Also notable: from the same platform tonight, in Mississippi, reading from prepared text on his teleprompter, Trump said, “Hillary Clinton is a bigot who sees people of color only as votes, not as human beings worthy of a better future.” You can do your own glosses on this. (“The judge, we believe, is Mexican,” etc. That was way back in Time Capsule #7!) I’m just noting for the record that this is the day it occurred.
The video below is not by Donald Trump or from the Trump campaign. That’s why I put an asterisk in the title line. To be clear, he has no known official involvement with it whatsoever.
But in a chronicle of what America is like, 75 days before the electorate decides whether Trump will be president, this is worth noting as an artifact. In previous campaigns—Obama-Romney, all the way back to, say, Carter-Reagan—I’m not aware of anything this blunt coming as close to “mainstream” respectability as the “alt-right” has done in informal alliance with the Trump campaign.
Some readers have complained or wondered about the title of yesterday’s installment #83, “Rent Is Too Damn High.” I guess I should have spelled out that it was an allusion to a colorful figure named Jimmy McMillan, who ran for mayor of New York in the Bloomberg era on a platform of “The Rent Is Too Damn High.” It wasn’t that long ago, but evidently some people didn’t know about it.
In the same err-on-the-side-of-clarity spirit, let me point out that this new video is meant as a take-off of Billy Joel’s “We Didn’t Start the Fire,” which after all came out nearly 30 years ago and is about the milestones of his (and my) much-deplored Baby Boomer generation.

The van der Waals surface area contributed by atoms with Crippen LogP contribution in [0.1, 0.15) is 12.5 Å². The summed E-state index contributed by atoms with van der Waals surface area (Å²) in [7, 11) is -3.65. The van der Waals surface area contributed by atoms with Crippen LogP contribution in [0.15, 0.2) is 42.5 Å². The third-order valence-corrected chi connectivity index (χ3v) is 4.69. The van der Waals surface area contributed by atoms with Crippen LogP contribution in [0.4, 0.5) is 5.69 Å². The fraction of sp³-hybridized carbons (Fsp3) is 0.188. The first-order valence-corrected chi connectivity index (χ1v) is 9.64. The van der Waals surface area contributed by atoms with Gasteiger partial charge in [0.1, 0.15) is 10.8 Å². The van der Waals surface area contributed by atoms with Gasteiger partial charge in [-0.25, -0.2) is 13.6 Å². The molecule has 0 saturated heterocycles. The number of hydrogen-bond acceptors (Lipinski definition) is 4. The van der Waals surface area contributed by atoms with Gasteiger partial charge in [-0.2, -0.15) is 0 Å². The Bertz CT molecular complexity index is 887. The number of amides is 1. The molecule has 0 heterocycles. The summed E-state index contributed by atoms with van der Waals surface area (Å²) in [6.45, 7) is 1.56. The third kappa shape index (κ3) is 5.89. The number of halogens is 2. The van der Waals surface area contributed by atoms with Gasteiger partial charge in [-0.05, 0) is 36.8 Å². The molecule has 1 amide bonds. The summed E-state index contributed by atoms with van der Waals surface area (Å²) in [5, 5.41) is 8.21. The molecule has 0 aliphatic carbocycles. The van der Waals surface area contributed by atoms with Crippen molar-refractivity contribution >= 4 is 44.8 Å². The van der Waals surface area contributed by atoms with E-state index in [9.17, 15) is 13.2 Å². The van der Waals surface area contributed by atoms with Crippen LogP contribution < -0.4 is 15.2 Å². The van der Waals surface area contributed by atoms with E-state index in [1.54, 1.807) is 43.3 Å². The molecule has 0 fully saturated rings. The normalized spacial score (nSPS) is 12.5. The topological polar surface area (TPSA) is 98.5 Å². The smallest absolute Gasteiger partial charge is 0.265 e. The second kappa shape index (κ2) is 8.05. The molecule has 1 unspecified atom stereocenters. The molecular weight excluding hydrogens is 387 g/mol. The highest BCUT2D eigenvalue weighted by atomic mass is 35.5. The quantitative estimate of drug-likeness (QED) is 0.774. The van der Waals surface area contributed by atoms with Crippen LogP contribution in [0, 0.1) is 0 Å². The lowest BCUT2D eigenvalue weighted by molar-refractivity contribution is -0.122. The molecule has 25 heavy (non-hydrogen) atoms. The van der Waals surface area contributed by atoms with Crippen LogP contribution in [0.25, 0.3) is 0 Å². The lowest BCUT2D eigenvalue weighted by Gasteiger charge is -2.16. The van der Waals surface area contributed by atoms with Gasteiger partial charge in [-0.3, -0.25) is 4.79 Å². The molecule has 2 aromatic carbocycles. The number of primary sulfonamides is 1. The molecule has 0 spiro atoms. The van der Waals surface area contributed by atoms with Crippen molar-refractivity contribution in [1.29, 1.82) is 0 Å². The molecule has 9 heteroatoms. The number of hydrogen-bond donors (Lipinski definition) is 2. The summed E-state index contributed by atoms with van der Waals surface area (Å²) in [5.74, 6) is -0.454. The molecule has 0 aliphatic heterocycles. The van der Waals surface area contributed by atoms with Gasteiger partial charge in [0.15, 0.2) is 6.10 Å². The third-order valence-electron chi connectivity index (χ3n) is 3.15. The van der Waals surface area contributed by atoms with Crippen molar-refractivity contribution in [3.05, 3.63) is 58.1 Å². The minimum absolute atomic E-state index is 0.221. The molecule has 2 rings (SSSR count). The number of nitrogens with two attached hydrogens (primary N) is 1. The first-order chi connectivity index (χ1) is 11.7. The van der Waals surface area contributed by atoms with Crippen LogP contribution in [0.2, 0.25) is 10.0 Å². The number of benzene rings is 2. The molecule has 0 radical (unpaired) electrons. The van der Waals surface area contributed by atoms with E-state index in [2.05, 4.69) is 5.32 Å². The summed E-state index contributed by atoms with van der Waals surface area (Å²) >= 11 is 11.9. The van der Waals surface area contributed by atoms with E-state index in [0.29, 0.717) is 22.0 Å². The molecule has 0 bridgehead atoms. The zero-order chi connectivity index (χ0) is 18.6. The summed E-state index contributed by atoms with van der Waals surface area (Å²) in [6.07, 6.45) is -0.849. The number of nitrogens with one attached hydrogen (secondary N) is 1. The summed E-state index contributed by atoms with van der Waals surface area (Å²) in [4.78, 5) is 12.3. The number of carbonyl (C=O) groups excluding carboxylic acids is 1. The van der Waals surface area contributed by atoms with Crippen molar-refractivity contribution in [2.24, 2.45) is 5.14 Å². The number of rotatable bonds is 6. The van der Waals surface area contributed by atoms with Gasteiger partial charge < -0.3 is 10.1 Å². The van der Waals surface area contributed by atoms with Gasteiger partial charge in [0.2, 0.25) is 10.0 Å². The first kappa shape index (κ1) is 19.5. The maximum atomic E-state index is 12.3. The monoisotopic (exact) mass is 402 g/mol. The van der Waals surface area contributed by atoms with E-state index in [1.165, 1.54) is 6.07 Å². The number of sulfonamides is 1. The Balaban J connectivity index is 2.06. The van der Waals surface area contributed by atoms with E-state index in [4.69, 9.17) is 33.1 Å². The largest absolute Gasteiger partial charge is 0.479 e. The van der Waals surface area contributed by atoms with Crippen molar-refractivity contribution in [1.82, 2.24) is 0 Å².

Bonus surprise explanation: a main figure in the new video and in the movement behind it is a man named Jared Taylor. You see him briefly, with a red necktie, at time 0:40 of the video and again at time 1:00. I am pretty sure it is him in the shades, straw hat, and blue Hawaiian shirt that you see in the static shot above and playing the saxophone from time 3:00 onward.
Jared Taylor and I were good friends in the 1980s and 1990s, based on shared interest in Japan. He grew up there as the child of missionaries; went to Japanese public school and had native-speaker command of the language; and wrote an outstanding book about the strengths and weaknesses of Japan called Shadows of the Rising Sun.
We stayed in touch in the U.S. in the 1990s and I still think of him in friendly terms. But our views have diverged.
Taylor has become an organizational and intellectual leader of the “American Renaissance” movement, progenitor of what is now called the alt-right. The Washington Post’s David Weigel, from whom I learned about the video, wrote about Taylor and his movement last week. That will give you background on the ideas and people behind a video like this.